NOAA launches new approach to accelerate innovation and new science in weather modeling

Partnership will make weather and climate modeling code public

NOAA is accelerating the advancement of numerical weather prediction — the backbone of life-saving weather and water forecasts in the U.S. — by sharing the first batch of computer code behind National Weather Service models with the scientific community.

Corridor of computer servers

Corridor of computer servers (Image credit: iStock)

Today, NOAA released the first version of user-friendly code for medium-range weather prediction in an open, collaborative development environment. This new approach of collaborating across the Weather Enterprise is an effort to engage the community to improve NOAA models using the Unified Forecast System offsite link (UFS).

Sharing this code will enable academic and industry researchers to help NOAA accelerate the transition of research innovations into operations. This UFS code is being developed by a broad community and is openly available to the public, with documentation and support for users. In February 2019, NOAA and NCAR announced a partnership to design a common modeling infrastructure, marking NOAA’s shift toward community modeling. 

“Sharing NOAA’s model code with the broader scientific community will help us accelerate model advancements — with the ultimate goal of co-creating the best operational numerical prediction system in the world,” said Neil Jacobs, Ph.D., acting NOAA administrator. “We invite researchers and modelers around the world to download and work with the code, so together we can advance numerical weather prediction to improve life-saving forecasts and warnings.”

The success of UFS will be bolstered by NOAA’s Earth Prediction Innovation Center (EPIC), made possible by Congressional authorization in 2019. EPIC will ensure that the UFS efforts are facilitating research and development in the research modeling community whose efforts can then be targeted to make improvements in operational forecasts.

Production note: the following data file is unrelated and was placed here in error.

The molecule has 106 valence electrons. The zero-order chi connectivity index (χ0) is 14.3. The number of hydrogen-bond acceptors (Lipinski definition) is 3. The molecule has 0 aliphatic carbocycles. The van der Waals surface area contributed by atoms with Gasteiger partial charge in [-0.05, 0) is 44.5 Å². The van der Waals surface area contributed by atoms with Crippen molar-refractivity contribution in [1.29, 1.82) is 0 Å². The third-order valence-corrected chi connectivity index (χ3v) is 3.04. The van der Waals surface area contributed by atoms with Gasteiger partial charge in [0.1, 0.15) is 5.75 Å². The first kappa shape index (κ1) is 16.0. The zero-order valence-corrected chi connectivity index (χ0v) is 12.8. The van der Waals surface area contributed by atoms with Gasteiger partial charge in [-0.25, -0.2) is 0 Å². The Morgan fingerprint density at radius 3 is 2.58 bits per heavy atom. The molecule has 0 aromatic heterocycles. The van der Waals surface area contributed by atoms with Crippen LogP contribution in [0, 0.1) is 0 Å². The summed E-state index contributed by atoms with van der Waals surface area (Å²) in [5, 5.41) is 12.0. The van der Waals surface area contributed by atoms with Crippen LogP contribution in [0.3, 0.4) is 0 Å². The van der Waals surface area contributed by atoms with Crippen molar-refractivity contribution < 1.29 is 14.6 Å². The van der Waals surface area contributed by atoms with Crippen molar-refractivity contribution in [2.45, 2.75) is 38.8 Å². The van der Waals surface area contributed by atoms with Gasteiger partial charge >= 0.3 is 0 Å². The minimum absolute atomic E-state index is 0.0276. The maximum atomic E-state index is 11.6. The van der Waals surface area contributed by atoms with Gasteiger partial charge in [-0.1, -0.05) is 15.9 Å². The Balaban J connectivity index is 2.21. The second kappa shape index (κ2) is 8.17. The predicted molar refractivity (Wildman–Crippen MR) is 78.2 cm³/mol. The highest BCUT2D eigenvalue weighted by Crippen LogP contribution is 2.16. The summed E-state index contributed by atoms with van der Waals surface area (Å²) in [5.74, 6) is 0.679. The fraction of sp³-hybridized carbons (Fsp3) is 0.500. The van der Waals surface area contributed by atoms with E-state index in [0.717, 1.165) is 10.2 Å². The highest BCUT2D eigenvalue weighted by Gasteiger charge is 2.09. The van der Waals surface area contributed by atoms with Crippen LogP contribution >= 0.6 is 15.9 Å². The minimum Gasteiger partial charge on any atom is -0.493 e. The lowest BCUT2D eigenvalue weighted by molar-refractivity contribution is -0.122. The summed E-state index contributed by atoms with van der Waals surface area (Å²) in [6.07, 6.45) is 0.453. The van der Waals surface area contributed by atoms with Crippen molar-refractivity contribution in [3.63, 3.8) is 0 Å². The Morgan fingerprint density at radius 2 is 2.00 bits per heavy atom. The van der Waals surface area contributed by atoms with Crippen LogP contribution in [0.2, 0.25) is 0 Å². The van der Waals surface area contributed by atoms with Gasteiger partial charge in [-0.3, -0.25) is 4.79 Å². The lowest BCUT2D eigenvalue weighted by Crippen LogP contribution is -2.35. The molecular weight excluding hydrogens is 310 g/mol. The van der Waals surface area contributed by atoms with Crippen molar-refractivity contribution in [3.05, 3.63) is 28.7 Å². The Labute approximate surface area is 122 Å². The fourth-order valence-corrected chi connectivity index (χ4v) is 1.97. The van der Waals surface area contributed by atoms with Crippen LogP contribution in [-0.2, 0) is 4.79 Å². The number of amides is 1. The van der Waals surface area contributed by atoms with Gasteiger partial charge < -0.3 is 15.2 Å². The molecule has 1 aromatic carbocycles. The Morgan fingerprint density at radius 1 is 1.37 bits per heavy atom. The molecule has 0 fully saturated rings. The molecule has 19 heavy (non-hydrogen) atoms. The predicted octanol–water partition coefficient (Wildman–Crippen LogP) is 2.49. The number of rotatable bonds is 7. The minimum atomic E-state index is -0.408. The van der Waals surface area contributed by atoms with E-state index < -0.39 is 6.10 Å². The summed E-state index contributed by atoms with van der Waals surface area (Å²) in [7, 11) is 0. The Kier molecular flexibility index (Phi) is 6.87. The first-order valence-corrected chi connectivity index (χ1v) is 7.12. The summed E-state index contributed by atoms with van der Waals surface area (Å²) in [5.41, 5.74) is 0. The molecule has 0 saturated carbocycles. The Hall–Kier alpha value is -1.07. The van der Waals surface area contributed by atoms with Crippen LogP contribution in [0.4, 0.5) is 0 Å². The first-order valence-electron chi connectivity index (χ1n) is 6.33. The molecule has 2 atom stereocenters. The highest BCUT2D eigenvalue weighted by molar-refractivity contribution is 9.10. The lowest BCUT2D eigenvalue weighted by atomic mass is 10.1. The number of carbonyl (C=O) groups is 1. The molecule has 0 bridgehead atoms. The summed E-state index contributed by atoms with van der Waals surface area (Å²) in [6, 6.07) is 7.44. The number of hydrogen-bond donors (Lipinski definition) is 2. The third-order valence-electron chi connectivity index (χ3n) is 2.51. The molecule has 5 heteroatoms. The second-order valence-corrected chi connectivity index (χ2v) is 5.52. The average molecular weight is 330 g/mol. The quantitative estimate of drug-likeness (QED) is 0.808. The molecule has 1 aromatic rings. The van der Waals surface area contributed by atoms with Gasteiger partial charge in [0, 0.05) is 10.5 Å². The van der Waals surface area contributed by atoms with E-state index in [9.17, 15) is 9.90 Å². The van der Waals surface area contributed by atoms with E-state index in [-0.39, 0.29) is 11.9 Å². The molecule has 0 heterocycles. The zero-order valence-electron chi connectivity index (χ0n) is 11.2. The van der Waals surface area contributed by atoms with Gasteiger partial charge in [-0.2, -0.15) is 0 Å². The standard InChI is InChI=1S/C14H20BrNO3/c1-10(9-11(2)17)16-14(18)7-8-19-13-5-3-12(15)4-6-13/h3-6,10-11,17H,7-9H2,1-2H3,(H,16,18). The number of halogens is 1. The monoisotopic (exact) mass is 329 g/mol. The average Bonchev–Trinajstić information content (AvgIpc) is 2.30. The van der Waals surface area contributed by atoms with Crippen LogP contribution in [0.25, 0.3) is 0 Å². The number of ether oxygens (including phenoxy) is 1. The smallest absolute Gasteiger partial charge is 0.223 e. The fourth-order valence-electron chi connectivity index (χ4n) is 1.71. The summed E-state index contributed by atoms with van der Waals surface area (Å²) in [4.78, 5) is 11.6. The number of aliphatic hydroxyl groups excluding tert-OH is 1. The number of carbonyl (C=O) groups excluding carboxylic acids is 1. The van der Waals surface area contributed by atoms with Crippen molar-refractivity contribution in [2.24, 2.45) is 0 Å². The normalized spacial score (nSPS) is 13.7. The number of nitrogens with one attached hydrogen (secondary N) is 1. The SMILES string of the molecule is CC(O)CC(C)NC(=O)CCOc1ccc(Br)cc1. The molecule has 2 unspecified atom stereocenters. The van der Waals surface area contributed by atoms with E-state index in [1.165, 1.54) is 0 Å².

“At the National Weather Service, we are excited about this first step to make operational model codes available to scientists and students around the world, knowing that they will help advance our unified forecast system that will provide the basis for all of our weather, water and climate forecasts,” said Louis W. Uccellini, Ph.D., director of NOAA’s National Weather Service. 

UFS will enable NOAA to simplify its production suite of forecasting models from many independent systems, each of which has to be improved and maintained separately, to a single seamless modeling system with fewer, more comprehensive applications. UFS applications, which each provide guidance for a particular forecast, span local to global domains and predictive time scales from sub-hourly analyses to seasonal predictions. 

The first release of a UFS application is the UFS Medium-Range Weather Application version 1.0, which targets predictions of global atmospheric behavior out to two weeks. The software is now distributed and maintained through GitHub offsite link, and the release of additional applications are planned in the coming year. NOAA will host workshops and provide supportive documentation alongside the applications to facilitate its use by the broader community. Collaborating researchers can use the application in real-time and promising research code will be considered for inclusion in future versions of the operational model. Future releases of model code will enable the research community to continue to advance them for operational use. NOAA and the modeling community also worked together to ensure the code is ready for use by students at the graduate level.

UFS configurations that support particular forecast requirements are called applications. Each application combines a numerical model, data assimilation, post-processing, workflow, and other elements.
UFS configurations that support particular forecast requirements are called applications. Each application combines a numerical model, data assimilation, post-processing, workflow, and other elements. (NOAA)

On the heels of a major supercomputer upgrade announced in February and an upgrade to its Global Forecast System last summer, NOAA is pressing forward with this next step in the effort to build a true community weather forecast model and improve forecast accuracy to save lives and protect property nationwide.

Media contact
Lauren Gaches, 301-683-1327